Farm Management

Strategies for managing high moisture grain at harvest

high moisture grain at harvest
Photo courtesy of Andrew Todd

Patchy storm rain is adding to harvest stress across parts of Western Australia as growers work around the clock to get crops off.

The challenges can be exacerbated if harvesting high moisture grain, with the Grains Research and Development Corporation’s (GRDC) Stored Grain Extension Team currently on call (1800 WEEVIL) to provide advice to growers storing grain at less than optimum moisture levels.

Research engineer Ben White, who is a member of the GRDC Stored Grain Extension team, said there were several key points growers needed to keep front of mind when it came to storing grain with high moisture levels.

“The current weather conditions have seen some high moisture cereal and oilseed grain harvested,” Mr White said.

“To avoid delivery or storage quality problems, growers need to act quickly once high moisture grain is harvested. Grain respires like most living organisms, which means it takes in oxygen to use with carbohydrates, which in turn generates carbon dioxide, water and heat.

“When grain has a high moisture content and is warm, the rate of respiration increases significantly, causing it to heat.

“High moisture grain in storage, can increase in temperature rapidly without aeration.

“This can result in serious grain damage or ‘bin burn’ and creates ideal conditions for moulds and insect pests.”

In situations where growers need to harvest early and temporarily store high moisture grain, it is critical they have aeration cooling, as well as clear plans to dry grain or blend grain within three to five weeks.

“In most cases, grain can be safely held for a few weeks at 14 to 16 per cent moisture content with the temporary measure of having small aeration cooling fans running continuously, delivering airflows of at least two to four litres per second per tonne (2-4 L/s/t),” Mr White said.

“Options for managing high moisture grain depends on the equipment available, but it is important to understand it is very difficult to reliably reduce moisture content using standard small aeration cooling fans (output 2-4 L/s/t) designed for cooling grain, not drying.”

In summary, small aeration fans are useful for temporarily holding wet grain, but growers need a plan to dry grain that involves either a grain dryer (batch or continuous flow); aeration drying in silos with high output fans (15-25 L/s/t); or blending grain.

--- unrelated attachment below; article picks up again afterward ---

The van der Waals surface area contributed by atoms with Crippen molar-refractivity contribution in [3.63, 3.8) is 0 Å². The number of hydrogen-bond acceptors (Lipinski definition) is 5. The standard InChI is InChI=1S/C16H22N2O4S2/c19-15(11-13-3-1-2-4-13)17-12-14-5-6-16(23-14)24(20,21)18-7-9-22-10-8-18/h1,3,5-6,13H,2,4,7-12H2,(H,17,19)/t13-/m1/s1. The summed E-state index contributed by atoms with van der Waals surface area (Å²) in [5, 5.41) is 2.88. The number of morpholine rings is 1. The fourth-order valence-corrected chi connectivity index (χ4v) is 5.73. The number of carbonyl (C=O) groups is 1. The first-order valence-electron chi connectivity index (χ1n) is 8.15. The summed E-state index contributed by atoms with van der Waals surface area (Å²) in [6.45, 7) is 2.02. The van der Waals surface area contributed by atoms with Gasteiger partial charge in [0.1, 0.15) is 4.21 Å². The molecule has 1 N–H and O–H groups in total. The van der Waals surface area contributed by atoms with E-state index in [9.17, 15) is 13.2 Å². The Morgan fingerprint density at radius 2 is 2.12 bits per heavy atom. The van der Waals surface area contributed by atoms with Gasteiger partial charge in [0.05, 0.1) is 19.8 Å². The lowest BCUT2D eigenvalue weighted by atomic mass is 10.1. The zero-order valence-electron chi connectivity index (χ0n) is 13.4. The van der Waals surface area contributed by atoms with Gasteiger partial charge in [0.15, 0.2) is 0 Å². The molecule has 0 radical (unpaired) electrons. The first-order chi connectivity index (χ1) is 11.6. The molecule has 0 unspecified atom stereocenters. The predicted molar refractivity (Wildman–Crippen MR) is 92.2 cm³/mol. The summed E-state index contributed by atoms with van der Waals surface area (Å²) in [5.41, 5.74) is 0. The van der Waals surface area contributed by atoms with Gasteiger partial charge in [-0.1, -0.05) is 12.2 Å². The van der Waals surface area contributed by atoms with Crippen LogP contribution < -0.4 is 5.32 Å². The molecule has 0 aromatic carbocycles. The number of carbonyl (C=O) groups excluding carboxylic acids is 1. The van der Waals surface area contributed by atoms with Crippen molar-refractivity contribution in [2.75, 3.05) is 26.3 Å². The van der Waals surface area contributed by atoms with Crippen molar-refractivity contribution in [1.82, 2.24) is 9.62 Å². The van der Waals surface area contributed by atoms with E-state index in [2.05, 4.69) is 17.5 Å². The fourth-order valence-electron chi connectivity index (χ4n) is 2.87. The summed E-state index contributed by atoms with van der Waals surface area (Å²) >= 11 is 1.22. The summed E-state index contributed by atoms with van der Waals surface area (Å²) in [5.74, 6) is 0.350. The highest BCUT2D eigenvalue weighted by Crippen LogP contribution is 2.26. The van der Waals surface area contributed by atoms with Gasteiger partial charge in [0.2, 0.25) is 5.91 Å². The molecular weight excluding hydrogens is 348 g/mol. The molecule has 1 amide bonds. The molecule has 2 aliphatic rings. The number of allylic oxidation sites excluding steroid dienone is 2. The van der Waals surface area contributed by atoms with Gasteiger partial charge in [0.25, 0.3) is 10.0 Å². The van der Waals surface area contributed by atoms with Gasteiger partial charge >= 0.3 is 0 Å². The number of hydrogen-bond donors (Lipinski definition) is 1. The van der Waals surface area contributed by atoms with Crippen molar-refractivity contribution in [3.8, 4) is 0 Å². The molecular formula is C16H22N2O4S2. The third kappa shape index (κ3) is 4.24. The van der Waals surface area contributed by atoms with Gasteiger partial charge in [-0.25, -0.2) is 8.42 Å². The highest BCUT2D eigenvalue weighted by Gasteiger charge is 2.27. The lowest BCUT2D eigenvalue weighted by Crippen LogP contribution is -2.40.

Tactics for silo set up for temporary storage of high moisture grain:

  • To keep grain cool, run aeration fans continuously (24/7) as soon as the first truck load of moist grain goes into a silo or shed. Ideally, use a silo with aeration ducting that provides effective air distribution through wet grain. Silos with a wide base may require at least two fans opposite each other. Ensure silo roof vents or the top silo lid is open enough to ensure airflow is not restricted. Aeration fans need to be delivering airflow rates of at least 2-4L/s/t.
  • Consider only filling two-thirds of the silo to reduce the grain depth and effectively increase air flow.
  • Do twice daily checks on grain temperature (use a grain probe – for example, Graintec Scientific – Toowoomba), check silo fan operation and smell the grain at the top of the silo.
  • If available, use an automatic aeration controller set on ‘auto continuous’. This automatically turns fan off for a short time when air exceeds 85 per cent relative humidity.
  • If manually operating fans, growers should monitor the ambient temperature and relative humidity on-farm. If the weather is wet and humidity is consistently above 85 per cent, they should turn off fans for short periods (two to four hours).
  • Regularly check grain temperature with the aim of keeping it below 25 degrees Celsius. Remember, it is the average relative humidity of the air you are using while fans are running that is important. Short run periods for one to two hours of high humidity air during a rain storm should not cause problems provided this is promptly followed by lower average relative humidity air (30 to 65 per cent relative humidity).
  • ‘Turning grain’ could be considered. After two to four days of having wet grain in the silo, auger the grain into a truck, then back into a silo. Moving grain around and turning it over helps to break up hot spots that can develop in a silo. This may be helpful if the aeration air distribution system/ducting is limited.

For advice from the GRDC Grain Storage Extension Team call 1800 WEEVIL.

For more detailed information about storing high moisture grain go to https://storedgrain.com.au/dealing-with-high-moisture-grain/.

Other useful resources:

How aeration works https://storedgrain.com.au/how-aeration-works-grdc-update/

Water activity and equilibrium relative humidity – Len Caddick, CSIRO https://storedgrain.com.au/water-activity-and-equilibrium-relative-humidity-len-caddick-csiro/.

PAMI Equilibrium moisture content charts for grain management https://storedgrain.com.au/water-activity-and-equilibrium-relative-humidity-len-caddick-csiro/

Source: GRDC

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